Charles Simeon Commentary - Ephesians 4:22 - 4:24

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Charles Simeon Commentary - Ephesians 4:22 - 4:24

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Eph_4:22-24. That ye put off concerning the former conversation, the old man, which is corrupt, according to the deceitful lusts; and be renewed in the spirit of your mind; and that ye put on the new man, which after God is created in righteousness and trice holiness.

CHRISTIANITY is universally professed amongst us: but many know little more of it than the name. They, who are in some measure acquainted with its principles, have, for the most part, learned it only from books and human instruction. But there are some who have learned it, as it were, from Christ himself. Their understandings have been opened, and their hearts instructed by his good Spirit. These are said to “have heard Christ, and to have been taught by him, as the truth is in Jesus [Note: ver. 21.].” These may be distinguished from the others by the effects of their knowledge. While the speculative Christian remains willingly ignorant of true holiness, the truly enlightened man labours to attain the highest measure of it that he can. This St. Paul represents as the infallible consequence of divine teaching: and his declarations respecting it set forth the sum and substance of a Christian’s duty.

I.       Put off the old man—

There are many terms peculiar to the Holy Scriptures which need to be explained. Those in the text are of the greatest importance—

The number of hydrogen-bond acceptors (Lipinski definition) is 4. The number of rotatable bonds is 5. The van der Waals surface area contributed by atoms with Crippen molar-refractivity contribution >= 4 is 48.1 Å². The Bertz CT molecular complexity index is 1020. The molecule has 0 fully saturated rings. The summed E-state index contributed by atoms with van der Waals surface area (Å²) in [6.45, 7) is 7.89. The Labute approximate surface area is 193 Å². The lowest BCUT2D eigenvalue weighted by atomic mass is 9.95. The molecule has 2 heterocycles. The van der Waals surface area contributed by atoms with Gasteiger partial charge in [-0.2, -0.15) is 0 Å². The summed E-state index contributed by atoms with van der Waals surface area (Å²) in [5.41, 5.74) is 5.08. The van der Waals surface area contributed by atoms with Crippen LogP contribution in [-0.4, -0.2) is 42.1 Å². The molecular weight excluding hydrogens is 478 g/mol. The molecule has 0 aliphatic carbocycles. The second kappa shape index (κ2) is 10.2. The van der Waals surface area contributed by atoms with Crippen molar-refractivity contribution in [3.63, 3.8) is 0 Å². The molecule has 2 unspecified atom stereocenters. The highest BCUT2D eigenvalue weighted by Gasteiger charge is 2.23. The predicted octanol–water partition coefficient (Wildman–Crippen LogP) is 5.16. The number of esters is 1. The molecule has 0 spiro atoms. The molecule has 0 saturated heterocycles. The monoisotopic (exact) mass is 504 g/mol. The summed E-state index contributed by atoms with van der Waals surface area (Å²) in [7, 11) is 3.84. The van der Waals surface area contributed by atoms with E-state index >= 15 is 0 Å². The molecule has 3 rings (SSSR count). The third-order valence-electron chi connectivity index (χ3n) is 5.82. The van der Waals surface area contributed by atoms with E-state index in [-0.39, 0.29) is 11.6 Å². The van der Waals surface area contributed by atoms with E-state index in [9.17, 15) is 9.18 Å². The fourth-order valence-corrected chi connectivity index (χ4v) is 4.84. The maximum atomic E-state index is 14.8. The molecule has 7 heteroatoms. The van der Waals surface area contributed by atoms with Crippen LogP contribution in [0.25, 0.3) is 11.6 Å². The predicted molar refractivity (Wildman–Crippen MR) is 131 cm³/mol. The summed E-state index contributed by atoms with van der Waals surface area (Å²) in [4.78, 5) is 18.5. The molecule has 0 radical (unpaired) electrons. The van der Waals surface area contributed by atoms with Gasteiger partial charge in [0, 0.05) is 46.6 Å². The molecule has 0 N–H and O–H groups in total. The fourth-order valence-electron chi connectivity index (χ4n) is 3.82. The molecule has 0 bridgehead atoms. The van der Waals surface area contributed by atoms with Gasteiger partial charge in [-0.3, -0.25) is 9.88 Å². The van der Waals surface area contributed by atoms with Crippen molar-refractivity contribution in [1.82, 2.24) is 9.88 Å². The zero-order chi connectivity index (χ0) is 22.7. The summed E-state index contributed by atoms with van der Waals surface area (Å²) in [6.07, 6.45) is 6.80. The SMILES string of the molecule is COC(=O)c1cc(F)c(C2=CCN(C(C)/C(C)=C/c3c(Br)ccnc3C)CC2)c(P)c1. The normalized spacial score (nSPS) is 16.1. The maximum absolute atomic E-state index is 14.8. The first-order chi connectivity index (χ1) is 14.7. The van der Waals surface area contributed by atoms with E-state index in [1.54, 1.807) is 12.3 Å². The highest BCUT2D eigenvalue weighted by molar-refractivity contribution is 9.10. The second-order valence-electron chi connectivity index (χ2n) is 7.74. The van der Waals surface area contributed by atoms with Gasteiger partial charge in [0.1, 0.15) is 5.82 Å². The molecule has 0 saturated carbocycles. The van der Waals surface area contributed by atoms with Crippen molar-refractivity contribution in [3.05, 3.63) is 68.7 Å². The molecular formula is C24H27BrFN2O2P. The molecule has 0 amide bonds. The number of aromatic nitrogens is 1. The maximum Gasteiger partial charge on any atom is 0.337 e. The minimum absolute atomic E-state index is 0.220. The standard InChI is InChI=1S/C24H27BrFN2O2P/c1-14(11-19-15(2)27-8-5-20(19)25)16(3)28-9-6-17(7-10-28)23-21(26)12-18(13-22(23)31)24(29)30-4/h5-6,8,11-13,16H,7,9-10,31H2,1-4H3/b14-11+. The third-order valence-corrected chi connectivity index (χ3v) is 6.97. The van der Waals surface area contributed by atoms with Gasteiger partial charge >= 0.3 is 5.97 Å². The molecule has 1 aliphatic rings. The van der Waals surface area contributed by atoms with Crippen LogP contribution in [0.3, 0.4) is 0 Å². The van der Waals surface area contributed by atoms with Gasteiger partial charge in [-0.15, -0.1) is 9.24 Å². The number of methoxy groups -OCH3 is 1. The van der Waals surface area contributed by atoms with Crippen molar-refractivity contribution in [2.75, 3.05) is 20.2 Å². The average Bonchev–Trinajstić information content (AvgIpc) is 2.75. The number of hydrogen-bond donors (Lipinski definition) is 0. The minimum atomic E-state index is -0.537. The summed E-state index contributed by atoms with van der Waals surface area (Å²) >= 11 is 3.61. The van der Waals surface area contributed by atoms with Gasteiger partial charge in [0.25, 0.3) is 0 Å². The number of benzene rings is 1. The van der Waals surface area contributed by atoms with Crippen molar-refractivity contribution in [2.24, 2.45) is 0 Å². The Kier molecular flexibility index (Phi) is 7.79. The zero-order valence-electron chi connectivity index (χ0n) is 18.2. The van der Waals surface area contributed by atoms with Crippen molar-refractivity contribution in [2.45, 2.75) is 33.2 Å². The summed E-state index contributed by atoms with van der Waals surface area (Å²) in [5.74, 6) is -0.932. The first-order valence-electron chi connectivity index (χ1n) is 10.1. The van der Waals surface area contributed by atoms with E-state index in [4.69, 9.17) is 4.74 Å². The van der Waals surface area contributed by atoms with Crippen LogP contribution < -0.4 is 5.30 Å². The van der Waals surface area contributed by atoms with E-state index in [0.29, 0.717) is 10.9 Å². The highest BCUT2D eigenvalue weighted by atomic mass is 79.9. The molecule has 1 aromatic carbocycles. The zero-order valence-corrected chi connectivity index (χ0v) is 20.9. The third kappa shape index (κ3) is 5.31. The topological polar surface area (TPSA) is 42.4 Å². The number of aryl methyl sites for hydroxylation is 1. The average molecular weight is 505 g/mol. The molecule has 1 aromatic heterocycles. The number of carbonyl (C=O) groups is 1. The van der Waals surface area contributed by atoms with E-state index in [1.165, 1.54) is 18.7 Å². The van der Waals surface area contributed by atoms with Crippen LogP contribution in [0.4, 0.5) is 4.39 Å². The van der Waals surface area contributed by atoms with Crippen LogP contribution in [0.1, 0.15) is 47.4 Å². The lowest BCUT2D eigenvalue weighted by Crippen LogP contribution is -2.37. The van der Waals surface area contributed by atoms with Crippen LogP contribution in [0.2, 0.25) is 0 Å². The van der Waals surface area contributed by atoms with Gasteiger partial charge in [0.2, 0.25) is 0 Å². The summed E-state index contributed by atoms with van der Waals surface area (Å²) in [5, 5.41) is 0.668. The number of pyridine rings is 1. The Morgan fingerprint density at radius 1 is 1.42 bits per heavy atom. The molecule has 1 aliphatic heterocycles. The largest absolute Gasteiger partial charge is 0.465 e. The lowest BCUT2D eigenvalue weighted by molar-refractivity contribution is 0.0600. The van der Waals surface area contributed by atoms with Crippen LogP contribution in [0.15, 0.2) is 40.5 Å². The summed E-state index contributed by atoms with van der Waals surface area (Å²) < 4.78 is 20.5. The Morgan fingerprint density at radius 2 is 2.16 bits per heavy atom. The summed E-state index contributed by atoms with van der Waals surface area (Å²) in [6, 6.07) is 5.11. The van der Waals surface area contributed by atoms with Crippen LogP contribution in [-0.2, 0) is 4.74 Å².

“The old man” is that principle of sin which actuates the unregenerate man—

[It is a natural principle. As a man consists of a soul with many faculties, and a body with many members, so does this principle, though but one, consist of many parts: pride, unbelief, &c. &c. constitute that body of sin, which is here denominated “the old man;” and it is called “old,” because it is coeval with our existence, and is derived from our first parents, after whose fallen image we were made. It is a corrupt, principle. It is expressly called so in my text. All its inward “lustings” and desires are vitiated, and invariably discover themselves by the external fruits of a vain “conversation.” It is also a “deceitful” principle, continually representing good as evil, and evil as good: it constantly disappoints our expectations, making that to appear a source of happiness which never yet terminated in any thing but misery.]

This it is our duty to be “putting off”—

[It is indeed no easy matter to effect this work; yet in dependence on God’s aid we may, and must, accomplish it. We must suppress its actings. It will break forth, if not resisted, into all manner of evil [Note: Sec the following context.]: but we must fight against it, and “bring it into subjection [Note: 1Co_9:27.].” Our eternal life and salvation depend on our “mortifying the deeds of the body [Note: Rom_8:13.].” Not contented with a partial victory, we must check its desires. A weight that may be easily stopped when beginning to roll, will prove irresistible when it is running down a steep declivity. We must check evil in its first rising, if we would not be overpowered by it: none can tell how far he shall go when once he begins to fall. We must therefore “crucify the flesh with its affections and lusts [Note: Gal_5:24].” To do this effectually, we must guard against its deceits. We should examine our motives and principles of action. Sin is deceitful; the heart also is deceitful; and Satan helps forward our deceptions. That which is very specious in its outward appearance is often most odious to the heart-searching God. We must therefore bring every thing to the touchstone of God’s word: we must “prove all tilings, and hold fast that which is good [Note: 1Th_5:21.].”]

But we must not be satisfied with resisting sin. We must,

II.      Put on the new man—

“The new man” is that principle which actuates the godly—